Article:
New Exhibition Of Traditional African Art Opens At Stanford University's Cantor Arts Center
Contact: Anna Koster, Public Relations Manager, 650-725-4657
STANFORD, CA, 20 August 2001—The Iris and B. Gerald Cantor Center for Visual Arts at Stanford University presents an exhibition entitled "African Art in Context" that opened this fall free to the public. This exhibition spotlights approximately 75 objects selected from the Cantor Arts Center's collection as well as items on loan. Photographs and written material incorporated into the exhibition put the objects in context and provide insight into the function of the diverse art forms on display.
"This is the first re-installation of our African art gallery since the Center's re-opening in 1999. We are pleased to offer this fresh view of African art enhanced by pieces we have recently brought into our collection," remarked Manuel Jordán, Ph.D., the Phyllis Wattis Curator of the Art of Africa, Oceania, and the Americas. New acquisitions include approximately 15 items of dress and body ornament from the Himba people of Namibia, elaborate headdresses, necklaces with shell pendants, and items of clothing. A small selection of those objects are displayed in a section of the exhibition dedicated to the art of southern Africa.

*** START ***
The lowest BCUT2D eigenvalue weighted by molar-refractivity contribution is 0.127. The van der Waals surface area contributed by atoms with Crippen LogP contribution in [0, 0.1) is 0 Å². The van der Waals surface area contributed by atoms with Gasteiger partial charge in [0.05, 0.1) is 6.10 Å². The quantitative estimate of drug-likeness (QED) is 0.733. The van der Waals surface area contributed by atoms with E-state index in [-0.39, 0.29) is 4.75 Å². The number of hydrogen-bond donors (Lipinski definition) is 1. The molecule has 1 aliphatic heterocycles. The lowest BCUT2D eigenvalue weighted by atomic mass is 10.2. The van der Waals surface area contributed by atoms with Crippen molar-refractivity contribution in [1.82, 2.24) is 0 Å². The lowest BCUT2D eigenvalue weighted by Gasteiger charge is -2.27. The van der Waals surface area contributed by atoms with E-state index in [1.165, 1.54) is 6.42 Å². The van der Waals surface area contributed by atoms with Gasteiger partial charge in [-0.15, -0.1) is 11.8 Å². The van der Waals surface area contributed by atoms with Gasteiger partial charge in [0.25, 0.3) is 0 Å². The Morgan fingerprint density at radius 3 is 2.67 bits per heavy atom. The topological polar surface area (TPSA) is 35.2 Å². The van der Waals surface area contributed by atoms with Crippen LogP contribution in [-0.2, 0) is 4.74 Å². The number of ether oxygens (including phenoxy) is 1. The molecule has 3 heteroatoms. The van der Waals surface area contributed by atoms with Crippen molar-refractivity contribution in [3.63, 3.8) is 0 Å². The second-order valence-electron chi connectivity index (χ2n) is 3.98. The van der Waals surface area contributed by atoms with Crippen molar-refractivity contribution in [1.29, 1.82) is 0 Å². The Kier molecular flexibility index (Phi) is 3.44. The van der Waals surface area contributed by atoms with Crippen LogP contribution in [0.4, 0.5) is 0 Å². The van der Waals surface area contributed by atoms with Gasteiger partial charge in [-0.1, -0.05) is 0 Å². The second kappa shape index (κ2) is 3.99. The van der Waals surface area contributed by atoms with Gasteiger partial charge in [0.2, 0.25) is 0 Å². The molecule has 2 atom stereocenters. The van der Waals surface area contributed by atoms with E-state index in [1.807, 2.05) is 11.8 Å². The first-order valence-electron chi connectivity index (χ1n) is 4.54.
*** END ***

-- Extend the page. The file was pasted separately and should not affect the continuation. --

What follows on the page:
"Besides the Himba dress and body ornaments, there are other items that we are excited to show for the first time at the Center. We recently acquired a large Igala maternity figure from Nigeria and a rare Dinga male initiation mask from the Democratic Republic of the Congo," Jordán said. The maternity figure was given by the Robert and Ruth Halperin Foundation in memory of the late Ruth K. Franklin, Jordán's predecessor. The mask, used in rituals that initiated adolescent males to manhood among the Dinga people, is a museum purchase made possible by the Phyllis Wattis Program Fund.
The Center is open Wednesday-Sunday, 11 a.m.-5 p.m., Thursday until 8 p.m. Admission is free. Docents provide free public tours of the Center and its art. Tours do not require a reservation for groups of 10 or fewer. Call 650-723-3469 for dates and times of specific tours and to request tours for larger groups. Call 650-723-4177 for directions, parking instructions, and information about events, and exhibitions in the Center's 24 galleries.
Mask (mwana pwo)
Wood, fiber, metal, button, and camwood
Lent by the Heymann Collection